That short trip turned into 5 years of living in New York
Have you ever had the moment of buying a new phone, but no numbers to put in?
I first moved to Harlem. Manhattan Ave, just across the street from the little Morning Side Park and five blocks from Central Park.
A friend of mine told me about a room there, which was the turning point in my decision. Since I had a room, I worked on a journalist visa and bought a plane ticket for June 2007.
Harlem was charming, but at the same time I had to get used to it. In my neighbourhood, I mostly met people from South Africa. Once a year they would dress up, wear their traditional clothes and celebrate the African Parade through the Upper West Side.
So when I went into business, I only had two contacts in my pocket that I hoped would get me somewhere. One was Akos, a beauty, [&] hair photographer. He wasn't working that much at the time and couldn't help me with an assistant job, but what he could do was give me two addresses to start with.
Pier95 - and Milk Studios. Go there and start working.
I went to Pier 95 Studios the same day to apply for an internship. They didn't really have much time, so I took my stuff and went over to Milk. Before I fully understood what was going on, they took my Polaroid, I filled out a form and had to be there at 4pm the next day to start the night shift.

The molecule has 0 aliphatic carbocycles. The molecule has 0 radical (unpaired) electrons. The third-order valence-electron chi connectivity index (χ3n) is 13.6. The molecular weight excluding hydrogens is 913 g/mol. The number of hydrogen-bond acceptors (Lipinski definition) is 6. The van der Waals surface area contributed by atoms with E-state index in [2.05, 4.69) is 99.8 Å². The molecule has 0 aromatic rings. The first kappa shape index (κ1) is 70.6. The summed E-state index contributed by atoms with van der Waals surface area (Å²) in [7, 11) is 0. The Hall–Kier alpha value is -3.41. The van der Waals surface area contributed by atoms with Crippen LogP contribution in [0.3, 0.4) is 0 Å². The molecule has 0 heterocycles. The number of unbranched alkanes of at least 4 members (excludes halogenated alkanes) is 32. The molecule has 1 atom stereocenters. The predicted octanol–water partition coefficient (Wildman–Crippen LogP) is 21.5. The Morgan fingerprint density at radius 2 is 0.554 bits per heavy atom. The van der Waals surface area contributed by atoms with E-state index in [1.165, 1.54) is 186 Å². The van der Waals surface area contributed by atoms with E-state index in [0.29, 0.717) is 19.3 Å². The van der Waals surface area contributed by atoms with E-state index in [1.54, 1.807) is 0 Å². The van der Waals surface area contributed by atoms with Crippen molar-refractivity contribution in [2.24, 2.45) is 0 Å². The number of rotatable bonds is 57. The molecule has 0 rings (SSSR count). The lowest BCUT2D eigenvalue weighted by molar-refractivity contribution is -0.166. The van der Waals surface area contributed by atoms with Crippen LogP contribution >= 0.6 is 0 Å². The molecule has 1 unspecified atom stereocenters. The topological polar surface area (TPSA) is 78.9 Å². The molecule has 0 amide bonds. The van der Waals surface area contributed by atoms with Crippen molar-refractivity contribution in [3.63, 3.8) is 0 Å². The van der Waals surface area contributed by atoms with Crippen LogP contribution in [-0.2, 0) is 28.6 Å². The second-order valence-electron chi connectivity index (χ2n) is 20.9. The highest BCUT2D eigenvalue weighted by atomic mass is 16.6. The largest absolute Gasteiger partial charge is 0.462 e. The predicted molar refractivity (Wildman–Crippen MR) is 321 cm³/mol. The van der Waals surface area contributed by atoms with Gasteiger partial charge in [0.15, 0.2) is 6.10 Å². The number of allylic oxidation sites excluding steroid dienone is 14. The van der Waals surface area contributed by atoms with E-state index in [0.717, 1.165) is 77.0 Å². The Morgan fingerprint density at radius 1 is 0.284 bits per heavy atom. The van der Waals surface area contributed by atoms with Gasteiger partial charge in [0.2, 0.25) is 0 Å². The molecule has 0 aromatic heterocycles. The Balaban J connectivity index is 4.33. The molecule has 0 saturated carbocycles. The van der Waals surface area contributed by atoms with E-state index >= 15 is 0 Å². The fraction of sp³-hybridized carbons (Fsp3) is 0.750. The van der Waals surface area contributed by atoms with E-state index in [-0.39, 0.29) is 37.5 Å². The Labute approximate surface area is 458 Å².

I guess that’s how everything started.
How I met Marylene Mey, who became my dearest friend and partner in crime. You will hear a lot more from her.
Also Shaun Murdoch, the funniest guy with the warmest heart I have ever met, who got me drunk and stoned the last time we met in LA. I was also jet-lagged, having travelled from New York to Paris to LA and back to New York in just 5 days. At least Shaun got me a cab in time to catch my flight back. Also Devin Doyle, the night manager at the time, who pushed Mary and I to the limit by making us carry the heaviest shit throughout the night shifts.
Not forgetting Andy Boyle, my favourite Australian with a passion for concerts and music, who photographed his favourite bands live with a passion that often amazed me.
And of course Nico, who didn't actually work for Milk, but who brought me into contact with Christopher Micaud, a photographer who probably taught me the most about lighting. I couldn't stand him when we first met. All this young, superficial crap he was talking about, but he turned out to be one of my best friends and homeys.
We all started at Milk at the same time. We all started on the same journey and took different turns along the way.